We also have some updates coming in regard to the API for the Routing Registry. That’s on schedule, with the work to finish by the end of this year and with a January deployment. But work is normal, just in the virtual environment. Next slide, please.

Now, demand for registry services continues to grow, even in this pandemic environment. The demand for our services has not slowed down in any way. What we’re finding is we’re getting more interaction with people over the telephones, over our chat services. You heard Mark present yesterday that our Whois services are being used more than ever before. The demand continues to grow for our services.

It certainly hasn’t slowed down for us, as I’m sure it certainly hasn’t slowed down for you in the pandemic environment. The Internet is the reason why business has been able to continue for everyone else even outside of our Internet industry.

And I hope that people recognize that and they see that, but we know that all of you are busy because we’re feeling it in our interactions with you.

Again, our Routing Registry launched here in the last four months, since we last had a Public Policy Meeting. API’s available in coming months. We know people are looking for that.

And you should expect to see a consultation here in the coming months about the old Routing Registry and what our plans are there, but we didn’t really want to release a consultation about changes we would make to the old Routing Registry until you had what you needed to interact with the new Routing Registry. Keep your ears out for that. You’ll see it coming up soon.

Also, you saw an announcement – if you’re paying attention to ARIN-announce and our website – you saw an announcement earlier this month about a General Counsel transition. You can go read that announcement if you like, but there’s going to be much more about that on Friday of next week when we have our Members Meeting. We’re going to talk a bit more about the General Counsel transition and the great services that we have there by some great attorneys outside and inside the organization supporting all of you.

So next slide, please. Want to talk a bit about the government affairs. We don’t have a government affairs-specific presentation because of the agenda today, but there’s notable things we wanted to share with you about our Government Affairs Department.

Now, one of the reasons, of course, I think it’s obvious to everyone here, but I’ll say it anyway, that we continue to enjoy this industry self-regulated model is because all of you who are in the room today participating in these open-governance processes that we have to keep the Internet running – not just at the RIRs but at other organizations like ICANN and some others.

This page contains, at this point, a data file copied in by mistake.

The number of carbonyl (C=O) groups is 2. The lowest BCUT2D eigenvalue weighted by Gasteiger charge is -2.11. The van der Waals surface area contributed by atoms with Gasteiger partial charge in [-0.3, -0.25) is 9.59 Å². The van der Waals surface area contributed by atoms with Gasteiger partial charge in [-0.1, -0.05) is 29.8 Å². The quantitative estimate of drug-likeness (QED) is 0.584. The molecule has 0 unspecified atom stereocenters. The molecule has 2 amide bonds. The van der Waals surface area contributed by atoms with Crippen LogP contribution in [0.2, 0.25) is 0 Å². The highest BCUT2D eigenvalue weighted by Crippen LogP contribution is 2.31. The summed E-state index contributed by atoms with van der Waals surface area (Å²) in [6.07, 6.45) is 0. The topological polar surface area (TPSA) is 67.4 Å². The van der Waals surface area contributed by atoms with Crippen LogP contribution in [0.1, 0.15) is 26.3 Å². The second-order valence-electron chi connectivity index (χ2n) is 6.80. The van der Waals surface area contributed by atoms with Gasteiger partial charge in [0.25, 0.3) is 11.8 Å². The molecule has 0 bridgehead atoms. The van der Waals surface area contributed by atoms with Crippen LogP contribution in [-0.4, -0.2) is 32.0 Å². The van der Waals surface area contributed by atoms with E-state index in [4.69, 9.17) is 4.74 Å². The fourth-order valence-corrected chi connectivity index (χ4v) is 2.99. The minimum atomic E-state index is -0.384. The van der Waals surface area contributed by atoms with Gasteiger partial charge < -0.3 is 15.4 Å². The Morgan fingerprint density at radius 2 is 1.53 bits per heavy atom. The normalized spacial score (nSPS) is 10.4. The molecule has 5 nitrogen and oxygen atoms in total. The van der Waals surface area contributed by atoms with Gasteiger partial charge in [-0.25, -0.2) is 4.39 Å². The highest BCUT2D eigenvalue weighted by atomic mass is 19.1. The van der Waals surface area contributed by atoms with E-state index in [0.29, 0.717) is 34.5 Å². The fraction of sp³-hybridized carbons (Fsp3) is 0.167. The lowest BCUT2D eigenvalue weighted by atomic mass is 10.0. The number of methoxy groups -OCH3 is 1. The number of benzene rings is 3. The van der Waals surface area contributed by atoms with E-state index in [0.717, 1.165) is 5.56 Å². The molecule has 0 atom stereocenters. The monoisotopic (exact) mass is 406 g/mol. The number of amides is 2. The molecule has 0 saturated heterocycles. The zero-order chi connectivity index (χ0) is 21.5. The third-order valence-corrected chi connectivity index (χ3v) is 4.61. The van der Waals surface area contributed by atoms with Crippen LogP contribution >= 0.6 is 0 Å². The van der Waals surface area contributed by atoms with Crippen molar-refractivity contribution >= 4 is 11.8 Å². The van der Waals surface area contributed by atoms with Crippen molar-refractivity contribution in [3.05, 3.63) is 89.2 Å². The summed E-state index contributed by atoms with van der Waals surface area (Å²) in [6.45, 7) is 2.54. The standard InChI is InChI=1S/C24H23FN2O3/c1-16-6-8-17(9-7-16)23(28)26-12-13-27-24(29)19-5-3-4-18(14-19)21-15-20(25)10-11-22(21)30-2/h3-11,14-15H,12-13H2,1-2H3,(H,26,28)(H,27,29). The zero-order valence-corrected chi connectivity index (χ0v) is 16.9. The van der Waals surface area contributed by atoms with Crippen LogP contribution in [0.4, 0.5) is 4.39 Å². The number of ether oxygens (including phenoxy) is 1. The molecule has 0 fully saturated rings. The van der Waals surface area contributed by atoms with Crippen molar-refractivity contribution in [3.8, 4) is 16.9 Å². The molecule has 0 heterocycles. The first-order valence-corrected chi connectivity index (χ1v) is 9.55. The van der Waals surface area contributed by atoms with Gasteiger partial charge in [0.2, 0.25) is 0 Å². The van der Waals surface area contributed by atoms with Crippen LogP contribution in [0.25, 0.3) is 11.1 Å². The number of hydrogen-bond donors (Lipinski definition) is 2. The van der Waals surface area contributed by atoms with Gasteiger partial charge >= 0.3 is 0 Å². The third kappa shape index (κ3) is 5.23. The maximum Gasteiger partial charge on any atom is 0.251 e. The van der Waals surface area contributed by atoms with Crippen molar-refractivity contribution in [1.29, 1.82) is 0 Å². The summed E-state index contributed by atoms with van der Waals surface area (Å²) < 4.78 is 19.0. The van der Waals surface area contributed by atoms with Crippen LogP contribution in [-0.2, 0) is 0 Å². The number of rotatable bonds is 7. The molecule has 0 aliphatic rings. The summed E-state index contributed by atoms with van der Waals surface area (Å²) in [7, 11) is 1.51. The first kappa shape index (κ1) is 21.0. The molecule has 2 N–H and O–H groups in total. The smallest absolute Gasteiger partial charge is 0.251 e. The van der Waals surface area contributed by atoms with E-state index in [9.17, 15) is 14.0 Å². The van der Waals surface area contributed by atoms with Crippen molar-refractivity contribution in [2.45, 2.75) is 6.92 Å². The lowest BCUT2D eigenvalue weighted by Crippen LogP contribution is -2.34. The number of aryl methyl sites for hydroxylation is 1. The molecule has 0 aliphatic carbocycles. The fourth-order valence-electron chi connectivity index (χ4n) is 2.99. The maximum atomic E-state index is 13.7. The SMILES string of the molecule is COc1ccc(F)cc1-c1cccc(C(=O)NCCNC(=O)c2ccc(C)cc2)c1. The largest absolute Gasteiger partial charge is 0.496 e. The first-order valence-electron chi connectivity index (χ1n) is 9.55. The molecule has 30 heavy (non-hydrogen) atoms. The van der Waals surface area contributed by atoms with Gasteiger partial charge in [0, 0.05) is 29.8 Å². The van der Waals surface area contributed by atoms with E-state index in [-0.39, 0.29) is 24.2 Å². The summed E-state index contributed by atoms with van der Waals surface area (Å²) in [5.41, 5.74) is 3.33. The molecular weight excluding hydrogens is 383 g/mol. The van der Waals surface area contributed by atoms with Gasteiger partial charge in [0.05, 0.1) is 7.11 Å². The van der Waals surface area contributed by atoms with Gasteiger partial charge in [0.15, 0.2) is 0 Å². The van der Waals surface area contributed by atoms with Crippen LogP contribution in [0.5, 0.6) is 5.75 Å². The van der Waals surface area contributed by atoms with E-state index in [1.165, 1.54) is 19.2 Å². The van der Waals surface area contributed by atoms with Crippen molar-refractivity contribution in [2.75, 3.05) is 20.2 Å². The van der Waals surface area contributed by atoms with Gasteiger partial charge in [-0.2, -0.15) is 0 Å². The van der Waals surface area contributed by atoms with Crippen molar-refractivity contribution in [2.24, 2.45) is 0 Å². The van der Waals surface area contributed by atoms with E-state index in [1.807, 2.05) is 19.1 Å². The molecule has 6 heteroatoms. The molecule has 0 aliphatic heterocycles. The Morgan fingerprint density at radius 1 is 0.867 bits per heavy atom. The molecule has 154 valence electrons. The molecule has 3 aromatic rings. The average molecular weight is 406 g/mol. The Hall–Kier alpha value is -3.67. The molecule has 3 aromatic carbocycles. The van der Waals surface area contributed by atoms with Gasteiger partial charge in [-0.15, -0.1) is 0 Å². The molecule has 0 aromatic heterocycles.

Now, when governments feel like that that’s not working for them or if it’s not working correctly or they’re getting complaints from their constituents, that will cause a lot of noise and it will move us away, perhaps, in the future from industry self-regulation.

So what we like to do is pay very close attention to what governments are talking about in relation to the work that we do on your behalf and what they think about that.

Now, our Government Affairs Department does a great job of doing that. They’re engaged very closely in all of the countries inside the ARIN region and also with organizations like the International Telecommunications Union, the ITU.

The global geo-political work has shifted online the past eight months, just like the rest of us have. They’re doing all their meetings digital. They’re immersed in the digital world just like us.

For the first few months of doing that, they felt great because they’re like, hey, we can do this; it’s working. We can collaborate with each other, even though we’re not in person.

However, they found shortly after that that a lot of the work that they do is very in-person-specific, not dissimilar to what you have at a NANOG meeting. You all like to go to the NANOG meeting and you like to be there in person because of the important conversations that happen in the hallways.

Same thing with governments. Same thing with the ITU. So they’re finding that it’s not as easy to make decisions in the virtual environment as it was in the in-person environment.

That’s something they’re struggling with right now. And they’re feeling the pressure to go back to an in-person environment to continue their discussions where they can make decisions.

International law, human rights, and security are becoming central to the policy-making and regulation of the digital world. And the Internet infrastructure is included. They’re having many, many conversations about Internet infrastructure inside the United Nations – the ITU.